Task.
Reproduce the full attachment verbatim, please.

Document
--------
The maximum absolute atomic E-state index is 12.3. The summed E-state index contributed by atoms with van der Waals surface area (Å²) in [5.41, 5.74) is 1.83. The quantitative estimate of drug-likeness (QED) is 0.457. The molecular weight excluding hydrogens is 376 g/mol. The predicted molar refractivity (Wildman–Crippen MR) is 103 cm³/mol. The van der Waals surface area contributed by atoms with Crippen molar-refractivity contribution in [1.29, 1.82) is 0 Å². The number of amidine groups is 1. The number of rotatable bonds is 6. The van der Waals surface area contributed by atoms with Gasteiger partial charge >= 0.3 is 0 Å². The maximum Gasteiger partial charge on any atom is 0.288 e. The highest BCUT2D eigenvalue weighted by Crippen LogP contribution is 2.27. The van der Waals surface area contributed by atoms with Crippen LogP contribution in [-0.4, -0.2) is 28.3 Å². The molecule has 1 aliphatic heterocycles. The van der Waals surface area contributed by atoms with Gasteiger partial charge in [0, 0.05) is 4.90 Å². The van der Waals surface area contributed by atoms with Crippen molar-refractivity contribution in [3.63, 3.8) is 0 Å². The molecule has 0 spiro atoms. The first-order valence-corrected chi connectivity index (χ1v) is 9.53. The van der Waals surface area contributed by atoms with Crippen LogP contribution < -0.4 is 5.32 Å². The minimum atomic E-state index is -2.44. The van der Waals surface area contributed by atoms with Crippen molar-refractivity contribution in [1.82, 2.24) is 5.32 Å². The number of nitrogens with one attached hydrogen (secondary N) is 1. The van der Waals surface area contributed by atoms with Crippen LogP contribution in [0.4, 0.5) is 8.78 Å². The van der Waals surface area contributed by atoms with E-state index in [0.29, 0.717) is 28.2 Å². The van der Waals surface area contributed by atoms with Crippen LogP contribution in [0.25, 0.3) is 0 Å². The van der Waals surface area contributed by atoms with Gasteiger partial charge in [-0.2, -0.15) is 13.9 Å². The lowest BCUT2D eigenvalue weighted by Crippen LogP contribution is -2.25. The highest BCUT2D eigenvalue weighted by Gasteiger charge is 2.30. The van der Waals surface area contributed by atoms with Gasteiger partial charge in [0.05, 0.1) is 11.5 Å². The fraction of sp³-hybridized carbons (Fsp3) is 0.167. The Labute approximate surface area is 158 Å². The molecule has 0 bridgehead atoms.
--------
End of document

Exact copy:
The maximum absolute atomic E-state index is 12.3. The summed E-state index contributed by atoms with van der Waals surface area (Å²) in [5.41, 5.74) is 1.83. The quantitative estimate of drug-likeness (QED) is 0.457. The molecular weight excluding hydrogens is 376 g/mol. The predicted molar refractivity (Wildman–Crippen MR) is 103 cm³/mol. The van der Waals surface area contributed by atoms with Crippen molar-refractivity contribution in [1.29, 1.82) is 0 Å². The number of amidine groups is 1. The number of rotatable bonds is 6. The van der Waals surface area contributed by atoms with Gasteiger partial charge >= 0.3 is 0 Å². The maximum Gasteiger partial charge on any atom is 0.288 e. The highest BCUT2D eigenvalue weighted by Crippen LogP contribution is 2.27. The van der Waals surface area contributed by atoms with Crippen LogP contribution in [-0.4, -0.2) is 28.3 Å². The molecule has 1 aliphatic heterocycles. The van der Waals surface area contributed by atoms with Gasteiger partial charge in [0, 0.05) is 4.90 Å². The van der Waals surface area contributed by atoms with Crippen molar-refractivity contribution in [3.63, 3.8) is 0 Å². The molecule has 0 spiro atoms. The first-order valence-corrected chi connectivity index (χ1v) is 9.53. The van der Waals surface area contributed by atoms with Crippen LogP contribution < -0.4 is 5.32 Å². The minimum atomic E-state index is -2.44. The van der Waals surface area contributed by atoms with Crippen molar-refractivity contribution in [1.82, 2.24) is 5.32 Å². The number of nitrogens with one attached hydrogen (secondary N) is 1. The van der Waals surface area contributed by atoms with Crippen LogP contribution in [0.4, 0.5) is 8.78 Å². The van der Waals surface area contributed by atoms with E-state index in [0.29, 0.717) is 28.2 Å². The van der Waals surface area contributed by atoms with Crippen LogP contribution in [0.25, 0.3) is 0 Å². The van der Waals surface area contributed by atoms with Gasteiger partial charge in [-0.2, -0.15) is 13.9 Å². The lowest BCUT2D eigenvalue weighted by Crippen LogP contribution is -2.25. The highest BCUT2D eigenvalue weighted by Gasteiger charge is 2.30. The van der Waals surface area contributed by atoms with Gasteiger partial charge in [0.05, 0.1) is 11.5 Å². The fraction of sp³-hybridized carbons (Fsp3) is 0.167. The Labute approximate surface area is 158 Å². The molecule has 0 bridgehead atoms.